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Logo of nihpaAbout Author manuscriptsSubmit a manuscriptHHS Public Access; Author Manuscript; Accepted for publication in peer reviewed journal;
 
Nature. Author manuscript; available in PMC 2011 December 2.
Published in final edited form as:
PMCID: PMC3160419
NIHMSID: NIHMS302131

Principles of activation and permeation in an anion-selective Cys-loop receptor

Summary

Fast inhibitory neurotransmission is essential for nervous system function and is mediated by binding of inhibitory neurotransmitters to receptors of the Cys-loop family embedded in the membranes of neurons. Neurotransmitter binding triggers a conformational change in the receptor, opening an intrinsic chloride channel, thereby dampening neuronal excitability. We present the first 3D structure of an inhibitory anion-selective Cys-loop receptor, the homopentameric Caenorhabditis elegans glutamate-gated chloride channel α (GluCl), at 3.3 Å. The X-ray structure of the GluCl-Fab complex was determined with the allosteric agonist ivermectin and in additional structures with the endogenous neurotransmitter L-glutamate and the open-channel blocker picrotoxin. Ivermectin, used to treat river blindness, binds in the transmembrane domain of the receptor and stabilizes an open pore conformation. Glutamate binds in the classical agonist site at subunit interfaces, and picrotoxin directly occludes the pore near its cytosolic base. GluCl provides a framework for understanding mechanisms of fast inhibitory neurotransmission and allosteric modulation of Cys-loop receptors.

Introduction

Fast inhibitory neurotransmission modulates both the magnitude and duration of neuronal activity, occurs on a timescale of milliseconds, and involves the release of inhibitory neurotransmitters into the synapse and activation of the cognate ligand-gated ion channels. As demonstrated nearly 60 years ago1, fast inhibitory neurotransmission leads to an increase in the permeability of the cell membrane to chloride, the most abundant biological anion. Because the membrane potential at which chloride is at equilibrium is near the neuronal resting potential, neurotransmitter-gated, chloride-selective ion channels generally oppose normal excitability and repolarize the cell2.

The neurotransmitter receptors that directly mediate chloride permeability constitute one half of the Cys-loop receptor family3. Receptors in this family are composed of five either identical or homologous subunits, which generate diversity in functional profiles and pharmacological preferences. Cys-loop receptors fall into two broad categories. The cation-selective members are the nicotinic acetylcholine (nAChR) and serotonin 5-HT3 receptors. Those selective for anions include the γ-amino butyric acid (GABAA/C), glycine receptors and invertebrate glutamate-gated chloride channels (GluCl)36. There is to date no structural information for an anion-selective Cys-loop receptor, and the mechanism by which chloride is selected remains unclear.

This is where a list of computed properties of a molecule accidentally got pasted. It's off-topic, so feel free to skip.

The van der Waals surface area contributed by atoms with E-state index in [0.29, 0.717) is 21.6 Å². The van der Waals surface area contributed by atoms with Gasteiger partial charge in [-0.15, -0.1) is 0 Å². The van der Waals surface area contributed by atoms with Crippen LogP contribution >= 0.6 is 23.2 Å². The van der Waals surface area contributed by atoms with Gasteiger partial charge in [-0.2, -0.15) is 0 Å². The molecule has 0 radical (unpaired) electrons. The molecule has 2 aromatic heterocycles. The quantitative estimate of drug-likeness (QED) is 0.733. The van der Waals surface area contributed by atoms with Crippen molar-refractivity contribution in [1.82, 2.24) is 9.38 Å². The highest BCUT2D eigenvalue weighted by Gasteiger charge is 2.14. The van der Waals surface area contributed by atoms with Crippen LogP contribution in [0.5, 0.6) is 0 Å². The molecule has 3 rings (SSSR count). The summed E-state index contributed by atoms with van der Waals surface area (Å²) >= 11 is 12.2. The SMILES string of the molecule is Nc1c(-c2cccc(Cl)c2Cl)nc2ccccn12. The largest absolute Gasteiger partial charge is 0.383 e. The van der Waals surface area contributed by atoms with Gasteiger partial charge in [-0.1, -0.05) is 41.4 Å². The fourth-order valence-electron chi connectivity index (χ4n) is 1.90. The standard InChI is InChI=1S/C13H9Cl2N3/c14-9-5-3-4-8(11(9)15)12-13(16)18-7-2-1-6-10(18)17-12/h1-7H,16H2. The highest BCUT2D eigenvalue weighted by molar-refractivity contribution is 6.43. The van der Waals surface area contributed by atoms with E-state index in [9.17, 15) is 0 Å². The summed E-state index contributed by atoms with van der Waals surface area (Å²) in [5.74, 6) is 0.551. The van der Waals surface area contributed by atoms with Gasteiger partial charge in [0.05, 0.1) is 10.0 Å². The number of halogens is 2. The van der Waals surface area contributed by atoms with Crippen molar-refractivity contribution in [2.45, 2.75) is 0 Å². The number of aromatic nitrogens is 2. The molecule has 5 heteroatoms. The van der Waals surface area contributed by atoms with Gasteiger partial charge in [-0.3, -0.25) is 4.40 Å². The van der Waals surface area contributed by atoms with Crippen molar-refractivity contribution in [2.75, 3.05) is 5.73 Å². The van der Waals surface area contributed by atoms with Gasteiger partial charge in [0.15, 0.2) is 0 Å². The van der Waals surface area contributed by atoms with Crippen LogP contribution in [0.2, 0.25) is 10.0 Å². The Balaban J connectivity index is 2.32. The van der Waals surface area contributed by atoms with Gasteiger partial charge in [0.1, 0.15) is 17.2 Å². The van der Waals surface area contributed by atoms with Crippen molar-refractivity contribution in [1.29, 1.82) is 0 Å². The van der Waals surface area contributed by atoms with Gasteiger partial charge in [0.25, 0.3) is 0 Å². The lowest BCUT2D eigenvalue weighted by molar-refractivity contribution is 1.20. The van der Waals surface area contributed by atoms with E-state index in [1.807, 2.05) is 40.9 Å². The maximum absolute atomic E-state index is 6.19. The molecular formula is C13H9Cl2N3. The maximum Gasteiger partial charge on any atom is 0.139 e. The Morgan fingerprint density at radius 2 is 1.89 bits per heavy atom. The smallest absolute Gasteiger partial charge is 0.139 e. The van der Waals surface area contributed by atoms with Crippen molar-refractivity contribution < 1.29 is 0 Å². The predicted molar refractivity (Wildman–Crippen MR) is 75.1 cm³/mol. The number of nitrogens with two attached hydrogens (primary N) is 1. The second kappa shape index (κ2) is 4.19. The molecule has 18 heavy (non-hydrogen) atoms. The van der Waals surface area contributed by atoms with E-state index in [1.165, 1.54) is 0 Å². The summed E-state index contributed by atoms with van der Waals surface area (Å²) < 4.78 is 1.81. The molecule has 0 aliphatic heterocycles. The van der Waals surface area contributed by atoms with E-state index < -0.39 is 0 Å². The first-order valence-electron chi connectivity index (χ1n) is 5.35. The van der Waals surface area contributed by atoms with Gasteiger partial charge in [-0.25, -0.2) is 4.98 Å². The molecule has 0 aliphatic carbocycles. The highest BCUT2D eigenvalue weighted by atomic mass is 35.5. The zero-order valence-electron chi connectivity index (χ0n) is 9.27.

Ligand-gated chloride channels are critical not only for maintaining appropriate neuronal activity, but have long been important therapeutic targets: benzodiazepines, barbiturates, some intravenous and volatile anesthetics, alcohol, strychnine, picrotoxin and ivermectin all derive their biological activity from acting on the inhibitory half of the Cys-loop receptor family3,7. Of note is that many of the therapeutically useful compounds acting at Cys-loop receptors target an allosteric site. The sites in Cys-loop receptors at which these allosteric ligands bind and their structure-based mechanisms of action are largely unresolved.

Crystallization of GluCl-Fab complex

We identified the Caenorhabditis elegans GluClα glutamate-gated chloride channel8 as a promising candidate using fluorescence-detection size-exclusion chromatography (FSEC)9. In comparison to human Cys-loop receptors, GluClα is most similar to the α1 glycine receptor, with which it shares 34% amino acid sequence identity (see alignment in Supplementary Figure 1). Optimization of the receptor construct for crystallization (GluClcryst) was guided by FSEC analysis and required deletion of 41 residues from the amino terminus, 6 residues from the carboxy terminus and replacement of the M3/M4 loop (Lys345-Lys402) with an Ala-Gly-Thr tripeptide. Well ordered crystals diffracting to ~3.3 Å resolution required co-crystallization of GluClcryst as a complex with a Fab, ivermectin and lipids (Supplementary Figure 2). Structures with agonist or channel blocker at 3.3 and 3.4 Å were obtained by soaking GluClcryst-Fab-ivermectin crystals with glutamate or picrotoxin, respectively. The electron density maps are of high quality, thus enabling the positioning of almost all receptor residues and refinement to satisfactory crystallographic residuals and stereochemistry (Supplementary Table 1 and Supplementary Figure 3).

Architecture